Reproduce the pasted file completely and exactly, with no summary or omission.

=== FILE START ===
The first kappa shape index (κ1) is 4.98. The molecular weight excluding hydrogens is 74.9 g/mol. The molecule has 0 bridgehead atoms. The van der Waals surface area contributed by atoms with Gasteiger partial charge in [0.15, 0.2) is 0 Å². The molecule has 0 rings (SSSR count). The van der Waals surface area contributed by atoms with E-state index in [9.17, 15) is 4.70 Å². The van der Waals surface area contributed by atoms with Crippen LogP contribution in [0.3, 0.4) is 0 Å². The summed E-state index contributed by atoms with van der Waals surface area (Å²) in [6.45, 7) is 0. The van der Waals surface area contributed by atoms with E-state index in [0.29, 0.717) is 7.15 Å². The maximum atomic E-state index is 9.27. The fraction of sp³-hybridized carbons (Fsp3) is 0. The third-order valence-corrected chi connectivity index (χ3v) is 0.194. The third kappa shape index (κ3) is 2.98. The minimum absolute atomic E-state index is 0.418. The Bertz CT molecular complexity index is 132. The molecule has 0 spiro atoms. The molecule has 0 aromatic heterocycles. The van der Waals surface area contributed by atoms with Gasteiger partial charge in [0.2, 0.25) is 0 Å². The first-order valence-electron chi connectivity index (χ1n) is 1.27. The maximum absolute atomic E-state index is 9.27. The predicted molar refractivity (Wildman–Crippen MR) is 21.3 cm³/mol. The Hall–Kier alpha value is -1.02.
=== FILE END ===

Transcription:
The first kappa shape index (κ1) is 4.98. The molecular weight excluding hydrogens is 74.9 g/mol. The molecule has 0 bridgehead atoms. The van der Waals surface area contributed by atoms with Gasteiger partial charge in [0.15, 0.2) is 0 Å². The molecule has 0 rings (SSSR count). The van der Waals surface area contributed by atoms with E-state index in [9.17, 15) is 4.70 Å². The van der Waals surface area contributed by atoms with Crippen LogP contribution in [0.3, 0.4) is 0 Å². The summed E-state index contributed by atoms with van der Waals surface area (Å²) in [6.45, 7) is 0. The van der Waals surface area contributed by atoms with E-state index in [0.29, 0.717) is 7.15 Å². The maximum atomic E-state index is 9.27. The fraction of sp³-hybridized carbons (Fsp3) is 0. The third-order valence-corrected chi connectivity index (χ3v) is 0.194. The third kappa shape index (κ3) is 2.98. The minimum absolute atomic E-state index is 0.418. The Bertz CT molecular complexity index is 132. The molecule has 0 spiro atoms. The molecule has 0 aromatic heterocycles. The van der Waals surface area contributed by atoms with Gasteiger partial charge in [0.2, 0.25) is 0 Å². The first-order valence-electron chi connectivity index (χ1n) is 1.27. The maximum absolute atomic E-state index is 9.27. The predicted molar refractivity (Wildman–Crippen MR) is 21.3 cm³/mol. The Hall–Kier alpha value is -1.02.